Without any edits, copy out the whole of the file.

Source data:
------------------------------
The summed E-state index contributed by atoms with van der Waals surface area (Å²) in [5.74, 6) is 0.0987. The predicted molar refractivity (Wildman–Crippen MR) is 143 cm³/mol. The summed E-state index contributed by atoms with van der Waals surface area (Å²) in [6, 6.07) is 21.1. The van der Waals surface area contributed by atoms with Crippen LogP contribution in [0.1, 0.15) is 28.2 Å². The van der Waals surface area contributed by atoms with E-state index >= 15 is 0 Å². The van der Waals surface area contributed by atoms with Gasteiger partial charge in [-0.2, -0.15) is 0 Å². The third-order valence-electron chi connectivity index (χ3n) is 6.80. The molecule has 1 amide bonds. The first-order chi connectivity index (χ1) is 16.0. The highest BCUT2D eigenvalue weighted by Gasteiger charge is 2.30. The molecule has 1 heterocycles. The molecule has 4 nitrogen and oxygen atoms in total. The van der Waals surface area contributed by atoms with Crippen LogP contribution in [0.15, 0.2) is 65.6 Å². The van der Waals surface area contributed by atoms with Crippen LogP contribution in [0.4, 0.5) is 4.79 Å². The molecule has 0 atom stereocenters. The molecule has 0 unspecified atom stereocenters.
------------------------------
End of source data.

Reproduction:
The summed E-state index contributed by atoms with van der Waals surface area (Å²) in [5.74, 6) is 0.0987. The predicted molar refractivity (Wildman–Crippen MR) is 143 cm³/mol. The summed E-state index contributed by atoms with van der Waals surface area (Å²) in [6, 6.07) is 21.1. The van der Waals surface area contributed by atoms with Crippen LogP contribution in [0.1, 0.15) is 28.2 Å². The van der Waals surface area contributed by atoms with E-state index >= 15 is 0 Å². The van der Waals surface area contributed by atoms with Gasteiger partial charge in [-0.2, -0.15) is 0 Å². The third-order valence-electron chi connectivity index (χ3n) is 6.80. The molecule has 1 amide bonds. The first-order chi connectivity index (χ1) is 16.0. The highest BCUT2D eigenvalue weighted by Gasteiger charge is 2.30. The molecule has 1 heterocycles. The molecule has 4 nitrogen and oxygen atoms in total. The van der Waals surface area contributed by atoms with Crippen LogP contribution in [0.15, 0.2) is 65.6 Å². The van der Waals surface area contributed by atoms with Crippen LogP contribution in [0.4, 0.5) is 4.79 Å². The molecule has 0 atom stereocenters. The molecule has 0 unspecified atom stereocenters.